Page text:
My original idea, to have students make salinity measurements using electrodes like these, may not be so great, as the value for R2, which would be expected to vary inversely with the salinity, is hard to recover from the measurements with any accuracy.  Perhaps the capacitance (which is more easily estimated) varies with salinity also.  Maybe I need to do some experiments on that also, trying 0.1M and 0.01M NaCl as well.

A non-polarizing electrode would almost certainly be better, so perhaps I should get some fine silver wire, and either electroplate on some AgCl or treat it with chlorine bleach to form AgCl chemically.  It might be worthwhile to have two sets of electrodes, both stainless steel and Ag/AgCl, for the students to measure, so they can see the difference between polarizing and nonpolarizing electrodes.  If we do use Ag/AgCl electrodes, it might be a good idea to get some sintered ones, rather than coating silver wires.  The E215P from Invivometric looks suitable, but costs $19.40 per electrode.  I’m not sure that they are enough better than having the students coat silver wires to justify the price (and learning to make Ag/AgCl electrodes could be a useful skill for projects in other labs).

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10 Comments »

  1. […] Conductivity of saline solution, I talked a little about 316L stainless steel, which I bought to use as electrodes in salt water.  […]

    Pingback by On stainless steel « Gas station without pumps — 2012 August 12 @ 12:42 | Reply

  2. […] the lab I started describing in Conductivity of saline solution, a couple of days ago I tried repeating the lab with 0.1M NaCl instead of 1M NaCl.  expecting […]

    Pingback by Better measurement of conductivity of saline solution « Gas station without pumps — 2012 August 14 @ 21:55 | Reply

  3. […] Conductivity of saline solution […]

    Pingback by Order and topics for labs « Gas station without pumps — 2012 August 16 @ 23:38 | Reply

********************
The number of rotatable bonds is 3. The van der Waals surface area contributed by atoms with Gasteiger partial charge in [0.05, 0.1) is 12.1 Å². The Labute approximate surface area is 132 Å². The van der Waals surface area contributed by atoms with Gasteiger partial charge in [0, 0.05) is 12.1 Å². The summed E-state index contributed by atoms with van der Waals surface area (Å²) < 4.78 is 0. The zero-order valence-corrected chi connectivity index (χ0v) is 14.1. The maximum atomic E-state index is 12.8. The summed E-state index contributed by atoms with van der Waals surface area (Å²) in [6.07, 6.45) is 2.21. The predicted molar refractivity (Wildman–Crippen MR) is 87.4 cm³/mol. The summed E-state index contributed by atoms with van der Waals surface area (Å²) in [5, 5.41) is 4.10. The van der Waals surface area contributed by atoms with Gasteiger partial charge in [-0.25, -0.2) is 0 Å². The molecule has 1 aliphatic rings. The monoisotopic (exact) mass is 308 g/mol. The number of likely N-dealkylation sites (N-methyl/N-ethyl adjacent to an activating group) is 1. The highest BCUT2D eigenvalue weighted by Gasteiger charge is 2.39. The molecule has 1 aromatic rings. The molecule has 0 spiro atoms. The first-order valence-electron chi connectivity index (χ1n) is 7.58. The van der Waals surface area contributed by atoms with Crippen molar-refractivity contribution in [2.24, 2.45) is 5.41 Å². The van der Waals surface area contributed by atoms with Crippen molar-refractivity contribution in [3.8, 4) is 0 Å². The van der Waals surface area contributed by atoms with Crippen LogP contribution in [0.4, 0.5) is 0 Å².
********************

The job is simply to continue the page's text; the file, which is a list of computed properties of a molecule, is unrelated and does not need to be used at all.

4. […] Cut and assemble a dozen stainless-steel electrode pairs. […]

    Pingback by Updated things to do on circuits course « Gas station without pumps — 2012 November 20 @ 22:58 | Reply

  5. […] and assemble a dozen stainless-steel electrode pairs.✘I’ve drilled and cut the plastic for the separators, but I’m waiting for some bolt […]

    Pingback by Updating to-do list « Gas station without pumps — 2013 January 5 @ 21:40 | Reply

  6. […] a saline solution than what I reported in Better measurement of conductivity of saline solution and Conductivity of saline solution.  The original lab is suitable for the circuits class, because it measures with sine waves and […]

    Pingback by Towards automatic measurement of conductivity of saline solution | Gas station without pumps — 2013 September 3 @ 21:28 | Reply

  7. Hello, i noticed that you wrote this several years ago, but i find your work very interesting. I’m trying to develop a similar solution with a home made 4 electrode probe and my question is , does that equivalent circuit for a 316 stainless steel is still true with a 4 probe, because now there no current flowing through probes where i’m measuring the probe and the ac current source is constant.

    Thank you, Henrique Matos.

    Comment by Henrique Matos — 2016 December 1 @ 16:26 | Reply